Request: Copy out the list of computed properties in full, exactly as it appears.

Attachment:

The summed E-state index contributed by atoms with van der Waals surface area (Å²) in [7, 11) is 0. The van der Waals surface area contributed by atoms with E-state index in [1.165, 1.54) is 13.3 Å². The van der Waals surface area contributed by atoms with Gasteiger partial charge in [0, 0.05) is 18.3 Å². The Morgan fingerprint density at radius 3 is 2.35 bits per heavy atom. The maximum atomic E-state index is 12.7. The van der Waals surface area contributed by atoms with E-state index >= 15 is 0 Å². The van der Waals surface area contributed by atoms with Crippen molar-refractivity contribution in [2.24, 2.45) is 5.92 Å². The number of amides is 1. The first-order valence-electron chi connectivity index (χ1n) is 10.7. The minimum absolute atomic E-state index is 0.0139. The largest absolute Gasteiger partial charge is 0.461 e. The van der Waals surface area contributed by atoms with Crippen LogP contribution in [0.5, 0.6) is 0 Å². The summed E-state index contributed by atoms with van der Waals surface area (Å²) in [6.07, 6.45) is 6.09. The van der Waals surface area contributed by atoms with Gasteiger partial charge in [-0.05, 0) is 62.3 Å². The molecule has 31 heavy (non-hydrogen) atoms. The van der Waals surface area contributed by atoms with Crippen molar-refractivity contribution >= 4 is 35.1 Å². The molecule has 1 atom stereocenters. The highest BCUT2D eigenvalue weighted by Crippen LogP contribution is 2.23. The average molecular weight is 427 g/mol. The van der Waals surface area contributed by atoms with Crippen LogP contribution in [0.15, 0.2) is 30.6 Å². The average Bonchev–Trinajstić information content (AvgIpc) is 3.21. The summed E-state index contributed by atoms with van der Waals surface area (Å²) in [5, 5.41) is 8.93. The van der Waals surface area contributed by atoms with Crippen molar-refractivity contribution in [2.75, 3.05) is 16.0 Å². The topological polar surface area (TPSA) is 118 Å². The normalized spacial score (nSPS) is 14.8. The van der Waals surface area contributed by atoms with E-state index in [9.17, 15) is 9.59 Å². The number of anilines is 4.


The summed E-state index contributed by atoms with van der Waals surface area (Å²) in [7, 11) is 0. The van der Waals surface area contributed by atoms with E-state index in [1.165, 1.54) is 13.3 Å². The van der Waals surface area contributed by atoms with Gasteiger partial charge in [0, 0.05) is 18.3 Å². The Morgan fingerprint density at radius 3 is 2.35 bits per heavy atom. The maximum atomic E-state index is 12.7. The van der Waals surface area contributed by atoms with E-state index >= 15 is 0 Å². The van der Waals surface area contributed by atoms with Crippen molar-refractivity contribution in [2.24, 2.45) is 5.92 Å². The number of amides is 1. The first-order valence-electron chi connectivity index (χ1n) is 10.7. The minimum absolute atomic E-state index is 0.0139. The largest absolute Gasteiger partial charge is 0.461 e. The van der Waals surface area contributed by atoms with Crippen LogP contribution in [0.5, 0.6) is 0 Å². The summed E-state index contributed by atoms with van der Waals surface area (Å²) in [6.07, 6.45) is 6.09. The van der Waals surface area contributed by atoms with Gasteiger partial charge in [-0.05, 0) is 62.3 Å². The molecule has 31 heavy (non-hydrogen) atoms. The van der Waals surface area contributed by atoms with Crippen molar-refractivity contribution >= 4 is 35.1 Å². The molecule has 1 atom stereocenters. The highest BCUT2D eigenvalue weighted by Crippen LogP contribution is 2.23. The average molecular weight is 427 g/mol. The van der Waals surface area contributed by atoms with Crippen LogP contribution in [0.15, 0.2) is 30.6 Å². The average Bonchev–Trinajstić information content (AvgIpc) is 3.21. The summed E-state index contributed by atoms with van der Waals surface area (Å²) in [5, 5.41) is 8.93. The van der Waals surface area contributed by atoms with Crippen molar-refractivity contribution in [2.75, 3.05) is 16.0 Å². The topological polar surface area (TPSA) is 118 Å². The normalized spacial score (nSPS) is 14.8. The van der Waals surface area contributed by atoms with E-state index in [9.17, 15) is 9.59 Å². The number of anilines is 4.